• Never Having to Deal with Angry Drivers/Road Rage! There are a lot of angry drivers out there, sometimes they’re armed, sometimes they’re just fracking crazy and dangerous. I’ve yet to meet a raging urban walker or a raging bicyclist (though hey, it’s a crazy world, perhaps they exist. Yet they don’t have 2-ton weapons at their disposal).
  • Not Having to Remember Where I Parked My Car, or Worry About that (Insert Expensive Thing Here) I Left Inside It! There was always this nagging feeling that the apocalypse was there, just out of focus, that total disaster could happen at any moment and this Thing I depended on (the car) would be utterly destroyed or taken from me on a whim. To not have this object to worry about at all is a great freedom all its own.
  • Finally: Exposing the Myth that “You Need a Car to Live in L.A.!” No, you don’t. You don’t need to own a car to live in L.A. What the people who say that really mean is that THEY need a car to live in L.A., i.e., they’re not giving advice, they’re talking about themselves. There are hundreds of thousands of people living in the city who don’t own cars. If you step out of yours for a few moments, you might meet the real city.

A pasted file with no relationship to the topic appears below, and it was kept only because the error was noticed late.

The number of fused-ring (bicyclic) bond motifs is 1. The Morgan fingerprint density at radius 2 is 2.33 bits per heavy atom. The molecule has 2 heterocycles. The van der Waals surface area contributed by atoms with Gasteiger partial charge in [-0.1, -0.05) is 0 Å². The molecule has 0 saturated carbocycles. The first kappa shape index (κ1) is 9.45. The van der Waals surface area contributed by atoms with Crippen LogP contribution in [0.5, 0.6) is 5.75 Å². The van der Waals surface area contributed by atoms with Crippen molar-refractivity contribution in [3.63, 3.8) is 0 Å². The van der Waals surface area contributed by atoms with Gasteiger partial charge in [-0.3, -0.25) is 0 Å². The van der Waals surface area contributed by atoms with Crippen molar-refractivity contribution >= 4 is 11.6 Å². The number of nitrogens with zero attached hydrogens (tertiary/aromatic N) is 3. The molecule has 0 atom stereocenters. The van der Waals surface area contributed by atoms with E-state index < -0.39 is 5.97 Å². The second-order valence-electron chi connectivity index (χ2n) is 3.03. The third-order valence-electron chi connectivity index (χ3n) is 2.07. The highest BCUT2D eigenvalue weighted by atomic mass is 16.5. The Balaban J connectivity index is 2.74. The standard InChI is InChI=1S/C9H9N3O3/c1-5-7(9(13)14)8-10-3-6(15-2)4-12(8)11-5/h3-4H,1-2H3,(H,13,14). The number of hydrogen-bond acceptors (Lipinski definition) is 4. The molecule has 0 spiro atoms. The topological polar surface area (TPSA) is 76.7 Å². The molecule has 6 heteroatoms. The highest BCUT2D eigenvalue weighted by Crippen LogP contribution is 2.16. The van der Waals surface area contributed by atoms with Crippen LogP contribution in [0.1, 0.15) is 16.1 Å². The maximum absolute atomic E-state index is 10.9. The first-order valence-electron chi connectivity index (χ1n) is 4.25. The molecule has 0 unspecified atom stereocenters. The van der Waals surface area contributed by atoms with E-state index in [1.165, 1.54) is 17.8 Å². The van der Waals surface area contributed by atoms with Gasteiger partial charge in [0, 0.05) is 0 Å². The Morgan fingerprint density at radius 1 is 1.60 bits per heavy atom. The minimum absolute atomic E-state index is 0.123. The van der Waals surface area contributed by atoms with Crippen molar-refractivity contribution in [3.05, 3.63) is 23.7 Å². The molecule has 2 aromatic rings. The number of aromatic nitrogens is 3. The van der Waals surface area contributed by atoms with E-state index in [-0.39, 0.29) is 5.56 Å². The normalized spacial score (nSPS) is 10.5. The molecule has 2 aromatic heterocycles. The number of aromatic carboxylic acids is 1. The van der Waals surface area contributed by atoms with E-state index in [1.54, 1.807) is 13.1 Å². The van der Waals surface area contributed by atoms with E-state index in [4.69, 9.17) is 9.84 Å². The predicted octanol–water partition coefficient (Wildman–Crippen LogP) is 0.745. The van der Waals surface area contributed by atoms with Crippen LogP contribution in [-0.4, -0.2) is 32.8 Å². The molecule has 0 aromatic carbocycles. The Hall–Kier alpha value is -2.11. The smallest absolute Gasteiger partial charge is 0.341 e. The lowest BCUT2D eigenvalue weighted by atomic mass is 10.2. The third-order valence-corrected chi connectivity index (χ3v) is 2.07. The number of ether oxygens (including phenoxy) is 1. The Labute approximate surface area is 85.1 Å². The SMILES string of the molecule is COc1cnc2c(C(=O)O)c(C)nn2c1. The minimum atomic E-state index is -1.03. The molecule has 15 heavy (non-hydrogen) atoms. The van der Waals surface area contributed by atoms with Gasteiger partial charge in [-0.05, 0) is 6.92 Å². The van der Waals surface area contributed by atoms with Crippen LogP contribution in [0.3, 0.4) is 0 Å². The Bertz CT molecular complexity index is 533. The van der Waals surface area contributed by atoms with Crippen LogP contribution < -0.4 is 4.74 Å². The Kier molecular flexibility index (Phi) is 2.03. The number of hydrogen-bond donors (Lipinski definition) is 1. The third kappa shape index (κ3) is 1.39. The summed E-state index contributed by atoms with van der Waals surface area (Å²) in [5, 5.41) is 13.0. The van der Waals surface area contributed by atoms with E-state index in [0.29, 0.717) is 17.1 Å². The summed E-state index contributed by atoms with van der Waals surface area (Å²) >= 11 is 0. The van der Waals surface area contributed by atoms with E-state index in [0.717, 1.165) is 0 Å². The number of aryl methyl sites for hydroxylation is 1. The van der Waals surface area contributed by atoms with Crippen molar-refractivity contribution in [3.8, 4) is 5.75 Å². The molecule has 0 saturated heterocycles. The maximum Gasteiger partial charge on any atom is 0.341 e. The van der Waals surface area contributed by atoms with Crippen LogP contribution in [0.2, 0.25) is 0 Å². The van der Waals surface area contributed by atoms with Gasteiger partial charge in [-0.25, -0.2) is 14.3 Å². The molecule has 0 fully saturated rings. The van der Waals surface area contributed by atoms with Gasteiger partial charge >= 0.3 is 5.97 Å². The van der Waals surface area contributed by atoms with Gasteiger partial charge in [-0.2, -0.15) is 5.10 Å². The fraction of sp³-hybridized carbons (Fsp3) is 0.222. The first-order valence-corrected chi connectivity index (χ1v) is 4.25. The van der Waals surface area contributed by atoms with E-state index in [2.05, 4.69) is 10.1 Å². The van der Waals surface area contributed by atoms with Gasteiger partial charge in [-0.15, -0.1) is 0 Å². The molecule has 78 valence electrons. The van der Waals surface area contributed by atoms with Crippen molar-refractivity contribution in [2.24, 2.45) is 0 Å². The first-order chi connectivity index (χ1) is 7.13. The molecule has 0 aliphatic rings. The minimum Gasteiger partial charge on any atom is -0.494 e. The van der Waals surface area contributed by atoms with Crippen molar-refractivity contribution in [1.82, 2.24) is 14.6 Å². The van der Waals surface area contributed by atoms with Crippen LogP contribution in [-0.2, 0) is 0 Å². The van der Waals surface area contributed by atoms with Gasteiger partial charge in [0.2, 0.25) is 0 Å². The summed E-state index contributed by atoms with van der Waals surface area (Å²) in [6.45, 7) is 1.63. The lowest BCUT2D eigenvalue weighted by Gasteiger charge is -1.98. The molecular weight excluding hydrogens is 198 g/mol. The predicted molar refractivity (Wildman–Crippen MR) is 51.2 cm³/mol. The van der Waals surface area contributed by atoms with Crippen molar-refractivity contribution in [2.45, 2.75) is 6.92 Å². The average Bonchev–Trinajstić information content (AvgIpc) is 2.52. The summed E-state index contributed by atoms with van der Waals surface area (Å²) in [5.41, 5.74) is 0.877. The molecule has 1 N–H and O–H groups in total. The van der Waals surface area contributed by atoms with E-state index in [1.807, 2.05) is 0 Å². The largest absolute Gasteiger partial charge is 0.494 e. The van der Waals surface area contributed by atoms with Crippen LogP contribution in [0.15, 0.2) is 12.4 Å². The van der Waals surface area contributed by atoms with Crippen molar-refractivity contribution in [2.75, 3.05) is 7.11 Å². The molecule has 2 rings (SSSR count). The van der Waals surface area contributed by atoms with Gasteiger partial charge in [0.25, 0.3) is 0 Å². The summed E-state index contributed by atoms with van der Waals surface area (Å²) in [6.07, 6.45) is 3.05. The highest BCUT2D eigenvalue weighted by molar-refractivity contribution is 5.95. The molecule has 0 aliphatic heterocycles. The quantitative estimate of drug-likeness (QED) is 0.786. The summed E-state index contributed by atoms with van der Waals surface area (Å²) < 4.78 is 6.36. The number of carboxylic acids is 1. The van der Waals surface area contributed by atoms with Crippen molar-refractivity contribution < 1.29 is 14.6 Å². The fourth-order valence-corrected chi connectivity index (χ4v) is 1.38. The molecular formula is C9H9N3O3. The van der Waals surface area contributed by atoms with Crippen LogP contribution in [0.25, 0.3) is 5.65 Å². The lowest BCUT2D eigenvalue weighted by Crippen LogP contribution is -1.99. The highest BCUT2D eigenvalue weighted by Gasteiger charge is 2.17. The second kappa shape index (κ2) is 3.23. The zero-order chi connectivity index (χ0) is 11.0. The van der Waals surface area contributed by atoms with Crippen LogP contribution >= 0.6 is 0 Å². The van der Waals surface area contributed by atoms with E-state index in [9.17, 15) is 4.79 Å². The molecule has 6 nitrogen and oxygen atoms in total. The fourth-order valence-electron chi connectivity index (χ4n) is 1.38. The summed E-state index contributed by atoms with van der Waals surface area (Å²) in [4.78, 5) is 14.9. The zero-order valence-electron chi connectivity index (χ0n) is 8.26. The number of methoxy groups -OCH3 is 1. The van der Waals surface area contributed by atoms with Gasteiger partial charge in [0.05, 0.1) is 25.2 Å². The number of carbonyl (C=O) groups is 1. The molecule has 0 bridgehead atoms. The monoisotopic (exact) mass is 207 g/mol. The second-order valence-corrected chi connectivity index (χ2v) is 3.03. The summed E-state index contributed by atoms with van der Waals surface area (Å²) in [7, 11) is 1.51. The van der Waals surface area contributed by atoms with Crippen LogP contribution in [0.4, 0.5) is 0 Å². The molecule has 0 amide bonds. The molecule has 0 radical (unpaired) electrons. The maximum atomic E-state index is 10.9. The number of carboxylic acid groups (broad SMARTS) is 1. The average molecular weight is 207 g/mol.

A great resource for me has been Chris Balish’s book, “How to Live Well Without Owning a Car.” It’s been my roadmap for much of this journey. Thank you, Chris!

Car-Free in L.A.? The list of where to live.

Magnolia Boulevard in Valley Village

Magnolia Boulevard in Valley Village

I was happy this piece in Metro’s The Source highlighted NoHo (specifically the NoHo Arts District) as one of the places in L.A. where it is most conducive living Car-Free or Car-Lite.

I live in Valley Village, which I guess I’d call NoHo-adjacent, and by this proximity, can also boast to be a good option for the Car-Free.